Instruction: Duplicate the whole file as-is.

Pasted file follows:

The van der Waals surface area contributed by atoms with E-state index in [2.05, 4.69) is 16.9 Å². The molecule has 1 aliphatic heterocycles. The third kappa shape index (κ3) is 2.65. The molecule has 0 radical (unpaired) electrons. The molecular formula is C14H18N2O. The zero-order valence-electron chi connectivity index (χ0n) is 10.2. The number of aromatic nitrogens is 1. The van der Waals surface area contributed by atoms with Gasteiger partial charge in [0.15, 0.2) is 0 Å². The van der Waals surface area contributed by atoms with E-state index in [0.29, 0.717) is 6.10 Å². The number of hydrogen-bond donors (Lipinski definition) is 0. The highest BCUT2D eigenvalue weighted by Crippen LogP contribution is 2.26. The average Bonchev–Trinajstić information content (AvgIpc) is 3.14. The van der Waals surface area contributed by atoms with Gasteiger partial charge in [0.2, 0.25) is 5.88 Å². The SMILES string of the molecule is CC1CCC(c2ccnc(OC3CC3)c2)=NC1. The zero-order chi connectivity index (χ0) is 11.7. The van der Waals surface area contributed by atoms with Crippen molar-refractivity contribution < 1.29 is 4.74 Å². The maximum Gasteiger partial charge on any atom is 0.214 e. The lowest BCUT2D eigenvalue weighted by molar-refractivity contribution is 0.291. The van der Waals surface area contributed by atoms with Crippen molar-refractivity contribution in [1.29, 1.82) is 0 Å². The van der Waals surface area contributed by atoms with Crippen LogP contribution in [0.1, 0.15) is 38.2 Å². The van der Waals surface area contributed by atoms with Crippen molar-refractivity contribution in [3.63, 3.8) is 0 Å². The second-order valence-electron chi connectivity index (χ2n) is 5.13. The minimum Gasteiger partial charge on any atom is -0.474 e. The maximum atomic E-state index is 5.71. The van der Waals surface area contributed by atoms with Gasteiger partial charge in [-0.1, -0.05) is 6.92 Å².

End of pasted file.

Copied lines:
The van der Waals surface area contributed by atoms with E-state index in [2.05, 4.69) is 16.9 Å². The molecule has 1 aliphatic heterocycles. The third kappa shape index (κ3) is 2.65. The molecule has 0 radical (unpaired) electrons. The molecular formula is C14H18N2O. The zero-order valence-electron chi connectivity index (χ0n) is 10.2. The number of aromatic nitrogens is 1. The van der Waals surface area contributed by atoms with Gasteiger partial charge in [0.15, 0.2) is 0 Å². The van der Waals surface area contributed by atoms with E-state index in [0.29, 0.717) is 6.10 Å². The number of hydrogen-bond donors (Lipinski definition) is 0. The highest BCUT2D eigenvalue weighted by Crippen LogP contribution is 2.26. The average Bonchev–Trinajstić information content (AvgIpc) is 3.14. The van der Waals surface area contributed by atoms with Gasteiger partial charge in [0.2, 0.25) is 5.88 Å². The SMILES string of the molecule is CC1CCC(c2ccnc(OC3CC3)c2)=NC1. The zero-order chi connectivity index (χ0) is 11.7. The van der Waals surface area contributed by atoms with Crippen molar-refractivity contribution < 1.29 is 4.74 Å². The maximum Gasteiger partial charge on any atom is 0.214 e. The lowest BCUT2D eigenvalue weighted by molar-refractivity contribution is 0.291. The van der Waals surface area contributed by atoms with Crippen molar-refractivity contribution in [1.29, 1.82) is 0 Å². The van der Waals surface area contributed by atoms with Crippen LogP contribution in [0.1, 0.15) is 38.2 Å². The van der Waals surface area contributed by atoms with Crippen molar-refractivity contribution in [3.63, 3.8) is 0 Å². The second-order valence-electron chi connectivity index (χ2n) is 5.13. The minimum Gasteiger partial charge on any atom is -0.474 e. The maximum atomic E-state index is 5.71. The van der Waals surface area contributed by atoms with Gasteiger partial charge in [-0.1, -0.05) is 6.92 Å².